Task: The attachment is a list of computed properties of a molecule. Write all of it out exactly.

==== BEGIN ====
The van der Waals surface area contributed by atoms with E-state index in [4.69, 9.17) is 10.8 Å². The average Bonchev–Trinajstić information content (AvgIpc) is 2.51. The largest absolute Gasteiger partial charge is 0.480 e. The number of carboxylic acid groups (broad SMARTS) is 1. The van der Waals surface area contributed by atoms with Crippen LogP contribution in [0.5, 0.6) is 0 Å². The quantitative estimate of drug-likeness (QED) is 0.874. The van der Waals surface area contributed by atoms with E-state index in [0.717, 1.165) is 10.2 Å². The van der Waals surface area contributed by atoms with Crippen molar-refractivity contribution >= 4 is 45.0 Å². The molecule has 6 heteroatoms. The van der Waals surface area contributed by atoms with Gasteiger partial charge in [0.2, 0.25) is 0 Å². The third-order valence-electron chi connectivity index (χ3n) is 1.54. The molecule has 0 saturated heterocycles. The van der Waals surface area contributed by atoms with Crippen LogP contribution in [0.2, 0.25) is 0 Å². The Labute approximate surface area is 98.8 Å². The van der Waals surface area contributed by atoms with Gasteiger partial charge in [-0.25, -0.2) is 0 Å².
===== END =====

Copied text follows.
The van der Waals surface area contributed by atoms with E-state index in [4.69, 9.17) is 10.8 Å². The average Bonchev–Trinajstić information content (AvgIpc) is 2.51. The largest absolute Gasteiger partial charge is 0.480 e. The number of carboxylic acid groups (broad SMARTS) is 1. The van der Waals surface area contributed by atoms with Crippen LogP contribution in [0.5, 0.6) is 0 Å². The quantitative estimate of drug-likeness (QED) is 0.874. The van der Waals surface area contributed by atoms with E-state index in [0.717, 1.165) is 10.2 Å². The van der Waals surface area contributed by atoms with Crippen molar-refractivity contribution >= 4 is 45.0 Å². The molecule has 6 heteroatoms. The van der Waals surface area contributed by atoms with Gasteiger partial charge in [0.2, 0.25) is 0 Å². The third-order valence-electron chi connectivity index (χ3n) is 1.54. The molecule has 0 saturated heterocycles. The van der Waals surface area contributed by atoms with Crippen LogP contribution in [0.2, 0.25) is 0 Å². The Labute approximate surface area is 98.8 Å². The van der Waals surface area contributed by atoms with Gasteiger partial charge in [-0.25, -0.2) is 0 Å².